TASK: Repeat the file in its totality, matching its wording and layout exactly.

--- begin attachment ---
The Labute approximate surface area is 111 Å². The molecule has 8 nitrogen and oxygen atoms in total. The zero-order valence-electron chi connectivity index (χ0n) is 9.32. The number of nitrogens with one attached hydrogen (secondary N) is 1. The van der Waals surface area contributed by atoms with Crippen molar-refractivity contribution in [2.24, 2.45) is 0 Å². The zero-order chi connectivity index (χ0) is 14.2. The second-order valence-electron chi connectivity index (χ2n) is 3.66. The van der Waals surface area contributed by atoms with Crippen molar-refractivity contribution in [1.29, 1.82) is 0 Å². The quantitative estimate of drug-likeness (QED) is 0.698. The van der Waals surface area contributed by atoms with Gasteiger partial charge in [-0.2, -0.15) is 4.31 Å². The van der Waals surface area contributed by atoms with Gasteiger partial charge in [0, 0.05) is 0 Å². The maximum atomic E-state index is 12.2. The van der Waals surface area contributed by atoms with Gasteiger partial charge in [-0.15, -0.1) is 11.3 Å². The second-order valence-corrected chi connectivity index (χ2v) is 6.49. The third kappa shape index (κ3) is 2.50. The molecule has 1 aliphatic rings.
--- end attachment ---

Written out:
The Labute approximate surface area is 111 Å². The molecule has 8 nitrogen and oxygen atoms in total. The zero-order valence-electron chi connectivity index (χ0n) is 9.32. The number of nitrogens with one attached hydrogen (secondary N) is 1. The van der Waals surface area contributed by atoms with Crippen molar-refractivity contribution in [2.24, 2.45) is 0 Å². The zero-order chi connectivity index (χ0) is 14.2. The second-order valence-electron chi connectivity index (χ2n) is 3.66. The van der Waals surface area contributed by atoms with Crippen molar-refractivity contribution in [1.29, 1.82) is 0 Å². The quantitative estimate of drug-likeness (QED) is 0.698. The van der Waals surface area contributed by atoms with Gasteiger partial charge in [-0.2, -0.15) is 4.31 Å². The van der Waals surface area contributed by atoms with Gasteiger partial charge in [0, 0.05) is 0 Å². The maximum atomic E-state index is 12.2. The van der Waals surface area contributed by atoms with Gasteiger partial charge in [-0.15, -0.1) is 11.3 Å². The second-order valence-corrected chi connectivity index (χ2v) is 6.49. The third kappa shape index (κ3) is 2.50. The molecule has 1 aliphatic rings.